[One of the images Humm includes from the Woolf albums]
The first major books on Expressionist cinema in Germany, and it remains pretty much the undisputed Bible on the subject. Eisner has an interesting waThe first major books on Expressionist cinema in Germany, and it remains pretty much the undisputed Bible on the subject. Eisner has an interesting way of analyzing her topic—films are grouped in ways that aren't always expected, and she approaches each film in a way that at first seems idiosyncratic, perhaps even a bit scattershot, but the elements she does end up focusing on always turn out to be enlightening and endlessly evocative. I didn't make it all the way to the end because I was looking to familiarize myself with the topic more than study it in depth (and it becomes tedious after awhile to endlessly read about films one hasn't in fact seen), but my "to-watch" has grown ever-longer and I plan to return whenever I catch up with a few more of them....more
Don't get me wrong, I love the idea of the BFI Film Classics Series, even if my actual experiences with it have been decidedly mixed so far, ranging fDon't get me wrong, I love the idea of the BFI Film Classics Series, even if my actual experiences with it have been decidedly mixed so far, ranging from disappointed indifference to rather unabashed pleasure. David Thomson's contribution on Howard Hawks's classic The Big Sleep (1946), which he professes in the first pages is his favorite film, falls somewhere in between: compulsively readable, but left me wishing for a bit more. As in something resembling actual analysis of the film. A line in the book, which is quoted in the synopsis on the back, makes the claim that "The Big Sleep inaugurates a post-modern, camp, satirical view of movies being about other movies that extends to the New Wave and Pulp Fiction." A tantalizing claim, right? But that's pretty much all Thomson has to say on the topic, other than some brief thoughts on how the film's last minute push for Bogey/Bacall sex and glamour over comprehensible plotting makes the film "one of the most formally radical pictures ever made in Hollywood." YES. But sadly that is about all Thomson has to say on that subject.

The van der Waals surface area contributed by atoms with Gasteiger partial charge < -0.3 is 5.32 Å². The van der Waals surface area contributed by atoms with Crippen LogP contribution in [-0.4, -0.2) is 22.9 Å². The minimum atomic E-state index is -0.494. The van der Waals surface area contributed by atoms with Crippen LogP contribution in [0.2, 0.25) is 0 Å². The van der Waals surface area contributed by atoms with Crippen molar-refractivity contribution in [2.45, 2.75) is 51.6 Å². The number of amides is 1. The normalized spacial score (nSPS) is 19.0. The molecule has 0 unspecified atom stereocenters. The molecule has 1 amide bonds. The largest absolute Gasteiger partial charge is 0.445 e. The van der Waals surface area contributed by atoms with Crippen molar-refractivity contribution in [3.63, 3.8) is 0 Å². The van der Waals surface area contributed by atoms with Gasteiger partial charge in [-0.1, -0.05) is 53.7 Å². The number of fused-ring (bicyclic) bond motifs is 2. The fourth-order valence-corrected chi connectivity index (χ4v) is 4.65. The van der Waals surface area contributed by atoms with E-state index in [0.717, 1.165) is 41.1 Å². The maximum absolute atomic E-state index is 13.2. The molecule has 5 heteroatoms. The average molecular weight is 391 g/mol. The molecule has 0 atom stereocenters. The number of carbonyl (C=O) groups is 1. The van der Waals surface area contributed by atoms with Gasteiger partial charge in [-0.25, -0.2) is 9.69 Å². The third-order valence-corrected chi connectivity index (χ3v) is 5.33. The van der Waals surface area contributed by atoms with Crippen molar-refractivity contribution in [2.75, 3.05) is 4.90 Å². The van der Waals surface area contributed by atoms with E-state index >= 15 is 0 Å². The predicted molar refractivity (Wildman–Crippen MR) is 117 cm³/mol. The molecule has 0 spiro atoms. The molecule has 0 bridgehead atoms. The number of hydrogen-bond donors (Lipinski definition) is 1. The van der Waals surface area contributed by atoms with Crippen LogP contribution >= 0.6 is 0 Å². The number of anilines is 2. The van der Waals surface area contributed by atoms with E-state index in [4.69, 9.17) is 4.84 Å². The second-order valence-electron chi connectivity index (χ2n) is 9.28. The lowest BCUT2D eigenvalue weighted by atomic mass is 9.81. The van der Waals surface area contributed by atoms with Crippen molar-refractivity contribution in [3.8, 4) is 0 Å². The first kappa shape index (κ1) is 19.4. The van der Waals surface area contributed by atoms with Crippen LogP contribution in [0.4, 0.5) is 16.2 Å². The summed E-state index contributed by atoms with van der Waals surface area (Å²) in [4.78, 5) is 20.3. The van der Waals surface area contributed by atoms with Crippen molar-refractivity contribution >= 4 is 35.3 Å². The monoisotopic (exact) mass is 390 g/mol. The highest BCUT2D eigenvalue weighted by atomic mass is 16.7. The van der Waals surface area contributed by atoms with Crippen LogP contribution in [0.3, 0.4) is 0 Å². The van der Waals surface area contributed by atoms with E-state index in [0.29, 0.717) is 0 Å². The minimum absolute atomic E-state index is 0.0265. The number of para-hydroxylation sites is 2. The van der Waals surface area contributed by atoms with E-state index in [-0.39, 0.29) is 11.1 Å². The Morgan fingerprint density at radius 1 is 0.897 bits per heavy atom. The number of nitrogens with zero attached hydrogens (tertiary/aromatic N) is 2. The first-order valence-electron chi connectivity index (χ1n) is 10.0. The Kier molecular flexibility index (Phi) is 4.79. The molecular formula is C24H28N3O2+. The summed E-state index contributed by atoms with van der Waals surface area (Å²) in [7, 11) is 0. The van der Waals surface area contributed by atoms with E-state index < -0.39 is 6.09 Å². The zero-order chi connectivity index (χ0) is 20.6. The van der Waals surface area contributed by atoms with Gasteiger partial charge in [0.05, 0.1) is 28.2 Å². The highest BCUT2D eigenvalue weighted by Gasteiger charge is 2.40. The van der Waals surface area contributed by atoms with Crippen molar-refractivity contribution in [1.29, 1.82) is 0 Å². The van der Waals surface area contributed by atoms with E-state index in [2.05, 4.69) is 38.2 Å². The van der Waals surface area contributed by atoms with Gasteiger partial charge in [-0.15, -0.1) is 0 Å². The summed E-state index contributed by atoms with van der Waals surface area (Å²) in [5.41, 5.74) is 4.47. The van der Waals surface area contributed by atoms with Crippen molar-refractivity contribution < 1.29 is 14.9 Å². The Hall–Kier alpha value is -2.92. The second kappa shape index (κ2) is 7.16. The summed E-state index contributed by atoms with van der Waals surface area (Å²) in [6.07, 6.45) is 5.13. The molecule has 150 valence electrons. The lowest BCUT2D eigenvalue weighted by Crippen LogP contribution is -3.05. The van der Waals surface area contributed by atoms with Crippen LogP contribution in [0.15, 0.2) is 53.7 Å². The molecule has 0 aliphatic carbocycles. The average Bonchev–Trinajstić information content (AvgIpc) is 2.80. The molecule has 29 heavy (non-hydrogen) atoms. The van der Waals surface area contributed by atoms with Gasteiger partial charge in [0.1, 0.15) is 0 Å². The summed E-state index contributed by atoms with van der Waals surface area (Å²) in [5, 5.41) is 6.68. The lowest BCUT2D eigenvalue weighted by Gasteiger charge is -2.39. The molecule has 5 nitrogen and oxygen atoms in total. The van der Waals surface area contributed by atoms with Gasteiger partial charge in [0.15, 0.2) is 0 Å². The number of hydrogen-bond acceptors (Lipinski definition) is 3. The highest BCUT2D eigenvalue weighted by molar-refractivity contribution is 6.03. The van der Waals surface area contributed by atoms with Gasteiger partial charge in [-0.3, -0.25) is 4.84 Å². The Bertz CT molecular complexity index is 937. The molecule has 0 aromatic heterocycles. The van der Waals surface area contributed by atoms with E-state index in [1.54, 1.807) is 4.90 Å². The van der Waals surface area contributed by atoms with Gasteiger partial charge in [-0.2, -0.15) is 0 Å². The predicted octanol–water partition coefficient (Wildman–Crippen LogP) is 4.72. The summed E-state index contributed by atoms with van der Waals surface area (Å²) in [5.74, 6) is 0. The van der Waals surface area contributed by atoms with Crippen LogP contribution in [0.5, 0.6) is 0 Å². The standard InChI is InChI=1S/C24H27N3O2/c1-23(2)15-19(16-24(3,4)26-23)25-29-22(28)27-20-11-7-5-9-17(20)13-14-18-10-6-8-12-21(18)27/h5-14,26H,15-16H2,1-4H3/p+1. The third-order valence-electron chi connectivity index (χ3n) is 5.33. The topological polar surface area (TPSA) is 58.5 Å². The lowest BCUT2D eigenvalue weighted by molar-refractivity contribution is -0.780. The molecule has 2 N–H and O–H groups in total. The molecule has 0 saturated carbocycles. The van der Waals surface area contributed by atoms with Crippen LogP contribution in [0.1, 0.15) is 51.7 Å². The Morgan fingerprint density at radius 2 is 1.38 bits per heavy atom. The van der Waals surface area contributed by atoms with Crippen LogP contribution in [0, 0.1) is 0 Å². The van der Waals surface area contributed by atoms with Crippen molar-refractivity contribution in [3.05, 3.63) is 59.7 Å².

Instead, he sticks close to his talents and the majority of the tome is devoted to detailed autobiographical analysis, something I can't fault him for (he's made quite a reputation for himself by doing so). There's a lot of juicy details about Hawks and his second wife Nancy "Slim" Hawks, who Thomson claims Bacall's distinctive screen persona was modeled after, and deserves more credit because of it. It's also a nice description of how Betty Perske was transformed into Betty Bacal and then transformed into Lauren Bacall, Screen Icon. And Thomson certainly knows how to craft elegant sentences, and I was often reminded of the work of the celebrated James Harvey.
So, yeah. If, as-is, this was, say, the first half of Thomson's study, I'd be extremely impressed. But I was really hoping to read an analysis of one of my own favorite films as engaging as it was entertaining (because no one is looking for dry theory in this series), and in the end I really didn't get that. ...more
I can't count how many times I've attempted this and eventually thrown up my hands in defeat... it's rather mind-boggling how so many beautiful ideasI can't count how many times I've attempted this and eventually thrown up my hands in defeat... it's rather mind-boggling how so many beautiful ideas can be so dully conveyed...
[It is nice, long after I wrote the thoughts above, to have it confirmed by the perceptive critic Robert Koehler in the Fall 2011 Cineaste: "English-language cinephilia [has been] unfortunately dominated for some time by the worst of any Antonioni critical study (and yet, still, the most widely available), Seymour Chatman's consistently unhelpful and often wrongheaded Antonioni, or the Surface of the World." He recommends Sam Rohdie's Antonioni instead, which I will now have to read.]...more